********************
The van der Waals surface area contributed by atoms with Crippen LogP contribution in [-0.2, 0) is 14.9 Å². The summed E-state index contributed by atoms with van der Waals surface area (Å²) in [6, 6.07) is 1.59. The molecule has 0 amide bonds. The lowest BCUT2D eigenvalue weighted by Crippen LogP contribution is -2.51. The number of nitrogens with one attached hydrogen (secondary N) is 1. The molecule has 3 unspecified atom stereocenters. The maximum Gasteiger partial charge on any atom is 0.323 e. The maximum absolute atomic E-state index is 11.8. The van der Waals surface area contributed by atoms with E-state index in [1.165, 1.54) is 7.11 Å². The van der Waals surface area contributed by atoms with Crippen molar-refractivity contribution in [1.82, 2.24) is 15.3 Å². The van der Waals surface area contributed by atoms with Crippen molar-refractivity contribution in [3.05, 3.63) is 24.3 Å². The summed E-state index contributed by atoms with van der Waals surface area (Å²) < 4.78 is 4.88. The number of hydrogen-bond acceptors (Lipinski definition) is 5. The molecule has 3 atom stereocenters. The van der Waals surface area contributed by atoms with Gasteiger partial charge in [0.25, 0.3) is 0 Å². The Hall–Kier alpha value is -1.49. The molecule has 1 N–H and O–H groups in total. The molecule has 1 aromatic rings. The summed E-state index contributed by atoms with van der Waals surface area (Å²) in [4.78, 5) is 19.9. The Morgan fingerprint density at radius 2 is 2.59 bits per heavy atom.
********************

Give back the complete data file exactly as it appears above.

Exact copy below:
The van der Waals surface area contributed by atoms with Crippen LogP contribution in [-0.2, 0) is 14.9 Å². The summed E-state index contributed by atoms with van der Waals surface area (Å²) in [6, 6.07) is 1.59. The molecule has 0 amide bonds. The lowest BCUT2D eigenvalue weighted by Crippen LogP contribution is -2.51. The number of nitrogens with one attached hydrogen (secondary N) is 1. The molecule has 3 unspecified atom stereocenters. The maximum Gasteiger partial charge on any atom is 0.323 e. The maximum absolute atomic E-state index is 11.8. The van der Waals surface area contributed by atoms with E-state index in [1.165, 1.54) is 7.11 Å². The van der Waals surface area contributed by atoms with Crippen molar-refractivity contribution in [1.82, 2.24) is 15.3 Å². The van der Waals surface area contributed by atoms with Crippen molar-refractivity contribution in [3.05, 3.63) is 24.3 Å². The summed E-state index contributed by atoms with van der Waals surface area (Å²) < 4.78 is 4.88. The number of hydrogen-bond acceptors (Lipinski definition) is 5. The molecule has 3 atom stereocenters. The van der Waals surface area contributed by atoms with Gasteiger partial charge in [0.25, 0.3) is 0 Å². The Hall–Kier alpha value is -1.49. The molecule has 1 N–H and O–H groups in total. The molecule has 1 aromatic rings. The summed E-state index contributed by atoms with van der Waals surface area (Å²) in [4.78, 5) is 19.9. The Morgan fingerprint density at radius 2 is 2.59 bits per heavy atom.